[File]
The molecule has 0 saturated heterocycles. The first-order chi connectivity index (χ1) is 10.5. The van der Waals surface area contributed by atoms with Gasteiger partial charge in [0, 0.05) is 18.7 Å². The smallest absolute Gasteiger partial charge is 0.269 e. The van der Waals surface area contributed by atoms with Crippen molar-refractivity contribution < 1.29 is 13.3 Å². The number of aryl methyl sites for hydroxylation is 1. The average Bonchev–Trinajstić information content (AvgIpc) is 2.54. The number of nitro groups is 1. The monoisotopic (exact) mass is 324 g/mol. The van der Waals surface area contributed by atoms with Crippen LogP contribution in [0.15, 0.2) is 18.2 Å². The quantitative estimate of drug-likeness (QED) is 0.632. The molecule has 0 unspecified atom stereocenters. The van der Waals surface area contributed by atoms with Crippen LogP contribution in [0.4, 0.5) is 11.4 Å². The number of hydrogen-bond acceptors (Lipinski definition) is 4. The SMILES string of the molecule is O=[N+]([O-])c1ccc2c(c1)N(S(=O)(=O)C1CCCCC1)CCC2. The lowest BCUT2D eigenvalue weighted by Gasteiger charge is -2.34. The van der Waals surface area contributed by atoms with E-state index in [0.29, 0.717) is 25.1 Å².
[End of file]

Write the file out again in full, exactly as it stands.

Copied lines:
The molecule has 0 saturated heterocycles. The first-order chi connectivity index (χ1) is 10.5. The van der Waals surface area contributed by atoms with Gasteiger partial charge in [0, 0.05) is 18.7 Å². The smallest absolute Gasteiger partial charge is 0.269 e. The van der Waals surface area contributed by atoms with Crippen molar-refractivity contribution < 1.29 is 13.3 Å². The number of aryl methyl sites for hydroxylation is 1. The average Bonchev–Trinajstić information content (AvgIpc) is 2.54. The number of nitro groups is 1. The monoisotopic (exact) mass is 324 g/mol. The van der Waals surface area contributed by atoms with Crippen LogP contribution in [0.15, 0.2) is 18.2 Å². The quantitative estimate of drug-likeness (QED) is 0.632. The molecule has 0 unspecified atom stereocenters. The van der Waals surface area contributed by atoms with Crippen LogP contribution in [0.4, 0.5) is 11.4 Å². The number of hydrogen-bond acceptors (Lipinski definition) is 4. The SMILES string of the molecule is O=[N+]([O-])c1ccc2c(c1)N(S(=O)(=O)C1CCCCC1)CCC2. The lowest BCUT2D eigenvalue weighted by Gasteiger charge is -2.34. The van der Waals surface area contributed by atoms with E-state index in [0.29, 0.717) is 25.1 Å².